Wherley Invitational enters 4th decade at Embry-Riddle
The Ray Wherley Invitational prep cross-country meet will mark its 40th anniversary Saturday morning at Embry-Riddle Aeronautical University, and the Prescott-based invite's longevity is largely a testament to its popular format.
Prescott High coach and race director Clark Tenney said 25 high school teams with a total of 700-plus boys' and girls' runners from Divisions I-IV are competing this weekend, representing the largest field in several years.
The host Badgers and fellow locals Bradshaw Mountain and Chino Valley are in the mix, as well as several squads from as far away as Phoenix and Tucson.
Ray Wherley, Prescott High's former cross-country coach from 1968-80 who also had a couple stints afterward as the Badgers' lead mentor, said he started the Prescott Invitational in 1972 with a focus on the team concept.
He added that the size of the meet's field has remained fairly constant through the years, with as many as 25 clubs taking part. On Saturday, the boys run a 3.1-mile course, while the girls race a 2.6-mile course. The meet goes from 9 a.m.-1 p.m.
"In the peak of its interest, we used to get most of the (former Class) 5A schools out of the Valley," said Wherley, who plans to attend Saturday's race with his grandchildren. "Mesa Mountain View was a perennial power up here."
In this meet, each participating team's Nos. 1-7 boys' and girls' runners have about a "50-50" chance at medaling, Wherley added, which is rare at other meets conducted in any given season.
Essentially, the invite is split into seven varsity races instead of one big race in order to give every level of racer a chance to shine. In other words, all of the squads' No. 1 runners - those with the consistently fastest times - race against each other, all of the No. 2 runners race against each other, and so on, from Nos. 3-7.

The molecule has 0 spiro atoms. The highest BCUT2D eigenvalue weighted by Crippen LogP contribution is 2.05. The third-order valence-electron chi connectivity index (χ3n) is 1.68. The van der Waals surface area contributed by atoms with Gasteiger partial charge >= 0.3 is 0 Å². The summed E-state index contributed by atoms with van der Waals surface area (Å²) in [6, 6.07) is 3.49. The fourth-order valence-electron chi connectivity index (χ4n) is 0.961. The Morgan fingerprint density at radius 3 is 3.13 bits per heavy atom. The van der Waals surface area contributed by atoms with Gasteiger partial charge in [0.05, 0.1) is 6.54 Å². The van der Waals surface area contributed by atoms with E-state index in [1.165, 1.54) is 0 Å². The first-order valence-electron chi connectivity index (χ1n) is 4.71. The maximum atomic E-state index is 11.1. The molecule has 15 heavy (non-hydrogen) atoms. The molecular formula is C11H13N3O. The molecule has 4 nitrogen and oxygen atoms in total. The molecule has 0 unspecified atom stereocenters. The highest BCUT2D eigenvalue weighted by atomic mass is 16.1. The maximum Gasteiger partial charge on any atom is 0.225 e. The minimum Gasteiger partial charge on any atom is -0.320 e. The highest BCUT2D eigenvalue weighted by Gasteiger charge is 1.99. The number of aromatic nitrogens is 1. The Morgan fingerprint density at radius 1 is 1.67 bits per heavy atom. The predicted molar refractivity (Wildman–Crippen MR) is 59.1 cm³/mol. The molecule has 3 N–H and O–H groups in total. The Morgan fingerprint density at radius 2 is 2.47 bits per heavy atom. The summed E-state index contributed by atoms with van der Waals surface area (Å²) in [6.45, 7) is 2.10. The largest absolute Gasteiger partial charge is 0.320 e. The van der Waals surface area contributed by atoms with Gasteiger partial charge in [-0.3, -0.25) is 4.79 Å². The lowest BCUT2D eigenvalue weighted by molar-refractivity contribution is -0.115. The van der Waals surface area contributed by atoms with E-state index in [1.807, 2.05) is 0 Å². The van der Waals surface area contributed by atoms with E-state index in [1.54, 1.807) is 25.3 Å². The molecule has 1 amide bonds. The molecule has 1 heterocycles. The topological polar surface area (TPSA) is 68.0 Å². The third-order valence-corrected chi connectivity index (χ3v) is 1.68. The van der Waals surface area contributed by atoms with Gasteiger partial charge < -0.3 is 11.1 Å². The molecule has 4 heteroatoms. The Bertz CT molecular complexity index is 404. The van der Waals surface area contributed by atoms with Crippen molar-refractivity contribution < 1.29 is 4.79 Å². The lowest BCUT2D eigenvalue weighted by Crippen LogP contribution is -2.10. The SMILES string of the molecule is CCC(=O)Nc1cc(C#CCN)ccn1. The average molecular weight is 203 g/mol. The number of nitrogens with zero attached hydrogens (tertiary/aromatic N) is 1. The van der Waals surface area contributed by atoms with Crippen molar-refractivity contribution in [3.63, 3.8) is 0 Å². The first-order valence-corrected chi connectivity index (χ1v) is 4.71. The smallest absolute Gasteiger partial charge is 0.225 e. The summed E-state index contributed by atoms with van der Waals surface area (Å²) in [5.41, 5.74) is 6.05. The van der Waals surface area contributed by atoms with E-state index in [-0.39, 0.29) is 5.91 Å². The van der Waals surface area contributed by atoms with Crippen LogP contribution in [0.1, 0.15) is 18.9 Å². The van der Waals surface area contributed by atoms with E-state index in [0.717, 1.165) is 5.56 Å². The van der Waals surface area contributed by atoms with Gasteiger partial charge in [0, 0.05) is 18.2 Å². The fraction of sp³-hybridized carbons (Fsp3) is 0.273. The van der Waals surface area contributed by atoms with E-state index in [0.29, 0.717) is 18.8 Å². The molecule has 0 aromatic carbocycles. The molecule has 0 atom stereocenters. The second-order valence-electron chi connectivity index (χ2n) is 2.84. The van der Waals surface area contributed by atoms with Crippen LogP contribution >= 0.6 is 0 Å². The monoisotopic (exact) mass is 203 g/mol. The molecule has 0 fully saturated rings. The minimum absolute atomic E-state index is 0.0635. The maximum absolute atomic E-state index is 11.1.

The invite begins at 9 a.m. with a non-varsity freshman and sophomore race, followed by a non-varsity junior and senior race, before the varsity races get under way.
At the end of the varsity races, around 1 p.m., each team's score is tabulated based on its Nos. 1-7 runners' times to determine overall placement. Individuals from each race who place earn medals.
"The format has a good bit to do with keeping coaches' interest in bringing kids back to it," Wherley said. "The (Nos.) 5, 6 and 7 kids oftentimes don't get really any kind of recognition, even though they are vital to a team performance (at varsity meets). The format of this is really to equalize everyone. The No. 7 runner as far as a team performance is just as important as the No. 1."
Tenney and PHS Athletic Director Mark Goligoski, who help put on the tournament these days, both raced in the Prescott Invitational as Badgers years ago.
Tenney said Saturday's meet represents the 35th annual Prescott/Ray Wherley Invite, which does not appear to reflect Wherley's records that show 1972 as the first year. Since he became race director, Tenney said he has kept his own running tally of the number of races through the years.
In any event, Tenney's grateful to Wherley and what he's contributed to the high school cross-country community in Prescott.
"The format (of the race) is really unique, and we're excited about that because it's different than any other invite we go to," Tenney said. "It's an honor to carry on the tradition and the legacy of a great coach and man (in Wherley)."
Wherley said six teams, including Prescott High, competed in the first Prescott Invite held at Antelope Hills Golf Course in 1972, prior to the meet's eventual relocation to the Embry-Riddle campus in north Prescott.
"We can never give enough thanks to Embry-Riddle now that they've really come on board," he said.
The invitational's course has changed several times over the years, but Wherley credited the coaches and teachers at PHS who followed him for continuing to operate the meet.
In 1995, the Prescott Invitational was renamed the Ray Wherley Invitational in Wherley's honor.
"It's obviously special because of having the name attached to it," Wherley said. "It was very embryonic in that stage (in the early 1970s). It wasn't for sure that it would last, but there's been some very good people involved with that who have kept it going."